Wolfe Research's Senior Utilities analyst, Steve Fleishman, hosted a webcast to discuss EIX upgrade, views on CA legislation, and VST reiteration.
We are upgrading EIX stock to Outperform from Peer Perform, making us bulls on EIX, PCG and SRE. Although EIX just announced $1.5B of equity needs, and CA has yet to reform wildfire liability rules, we continue to believe the state this year will fix an untenable situation for utilities and, importantly, victims, ratepayers and the state’s clean energy goals. EIX shares trade at the lowest P/E in the industry other than PCG, and they have trailed peers by over 2000bp since the Nov 2018 fires, including about 500bp last week. We believe the weakness is overdone and see at least 25% upside in the stock. Our $75 PT includes the $1.5B of equity needs and has room to deal with uncertainties, such as fire damages more than our assumed $5B and shareholder contributions to any wildfire fund. Notably, fire officials have not found that EIX violated any laws in the fires, implying possible cost recovery.
ES’ 1Q19 of $0.97 beat consensus of $0.91, but ES affirmed 2019 guidance of $3.40-3.50 and its 5-7% EPS growth target through 2023. Investor focus remains on timing of equity issuances; ES said in Feb it would need $2.0B to fund its 5-year $13B capital plan and known offshore wind projects in the outer years. ES said it would be opportunistic on the equity, monitoring cash needs and the equity market. ES also reminded investors that its 5-7% growth target includes the $2B equity but no material earnings from offshore wind; the latter will be significant in 2024 when the two wind projects are in-service. ES has trailed the UTY by over 200bp since Feb’s announcement and is in line with it YTD. Despite the equity overhang and offshore risk, we continue to like to ES’ high-quality T&D/water utility business. Our new 2022E reflects 6% EPS growth and ~$2B of equity. At a 2% premium to peers, we believe ES has room to go once equity is done. Outperform.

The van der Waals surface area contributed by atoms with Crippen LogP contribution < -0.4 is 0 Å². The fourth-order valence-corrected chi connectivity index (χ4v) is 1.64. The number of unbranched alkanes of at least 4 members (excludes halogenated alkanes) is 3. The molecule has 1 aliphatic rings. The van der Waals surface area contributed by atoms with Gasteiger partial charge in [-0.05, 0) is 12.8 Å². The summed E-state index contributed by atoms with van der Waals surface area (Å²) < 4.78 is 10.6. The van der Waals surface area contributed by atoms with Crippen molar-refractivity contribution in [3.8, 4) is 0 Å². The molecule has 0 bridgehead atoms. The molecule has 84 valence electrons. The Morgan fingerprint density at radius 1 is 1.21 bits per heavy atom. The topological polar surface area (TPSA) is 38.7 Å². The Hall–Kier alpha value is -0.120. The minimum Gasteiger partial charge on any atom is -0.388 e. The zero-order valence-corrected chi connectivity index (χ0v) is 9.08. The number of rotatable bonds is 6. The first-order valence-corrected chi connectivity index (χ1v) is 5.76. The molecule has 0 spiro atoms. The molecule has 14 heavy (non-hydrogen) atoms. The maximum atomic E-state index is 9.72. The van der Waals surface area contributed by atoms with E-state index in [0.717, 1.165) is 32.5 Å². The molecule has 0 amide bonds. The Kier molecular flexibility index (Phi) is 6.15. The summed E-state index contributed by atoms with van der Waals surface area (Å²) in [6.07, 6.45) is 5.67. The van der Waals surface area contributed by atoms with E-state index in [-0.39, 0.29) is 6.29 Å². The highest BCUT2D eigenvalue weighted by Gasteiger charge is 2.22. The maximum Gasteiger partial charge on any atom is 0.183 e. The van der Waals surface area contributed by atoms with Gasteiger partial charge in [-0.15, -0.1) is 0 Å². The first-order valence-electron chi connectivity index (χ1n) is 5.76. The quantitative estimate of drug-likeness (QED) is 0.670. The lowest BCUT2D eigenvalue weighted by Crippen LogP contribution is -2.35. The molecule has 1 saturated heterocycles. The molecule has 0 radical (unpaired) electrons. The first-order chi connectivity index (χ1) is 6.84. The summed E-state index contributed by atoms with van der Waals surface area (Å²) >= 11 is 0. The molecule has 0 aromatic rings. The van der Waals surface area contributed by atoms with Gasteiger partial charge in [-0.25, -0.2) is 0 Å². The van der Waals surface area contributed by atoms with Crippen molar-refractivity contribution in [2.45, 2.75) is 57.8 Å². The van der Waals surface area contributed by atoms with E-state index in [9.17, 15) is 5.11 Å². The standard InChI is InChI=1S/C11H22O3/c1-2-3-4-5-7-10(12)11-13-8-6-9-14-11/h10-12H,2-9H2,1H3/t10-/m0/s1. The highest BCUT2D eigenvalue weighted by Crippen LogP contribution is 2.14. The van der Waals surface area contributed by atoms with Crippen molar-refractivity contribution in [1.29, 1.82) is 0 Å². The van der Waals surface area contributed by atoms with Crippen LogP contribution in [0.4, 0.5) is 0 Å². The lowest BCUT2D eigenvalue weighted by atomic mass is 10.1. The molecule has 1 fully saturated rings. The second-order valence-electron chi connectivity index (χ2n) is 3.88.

The fear of a less favorable regulatory environment in the UK persists, and Ofgem is expected to issue a final decision in the RIIO-2 sector specific methodology for transmission and gas distribution this month. Although Ofgem has said that consultation decision should not be a read-across to distribution network operators (e.g., PPL’s WPD), we anticipate the market will do just that. PPL believes it can manage through the RIIO-2 framework (which will be in place Apr 2023 for PPL) and expects incremental investments in the UK to meet policy targets, like electrification. Still, shares have again trailed the UTY recently and are nearing the relative lows reached last Dec; they also trade at a 27% discount to US utilities. We believe when the UK fears stabilize, the market will revert to a more reasonable P/E based valuation. Outperform.
LNT reported 1Q19 EPS of $0.53 that matched us and finished slightly ahead of consensus at $0.51 and $0.52 last year. The quarter was driven by cold weather (+$0.05 vs. normal) and rate relief in both Iowa and Wisconsin; offset by higher depreciation / interest, and taxes timing. LNT also reaffirmed its 2019 guidance range at $2.17-2.31, with the year appearing well on track.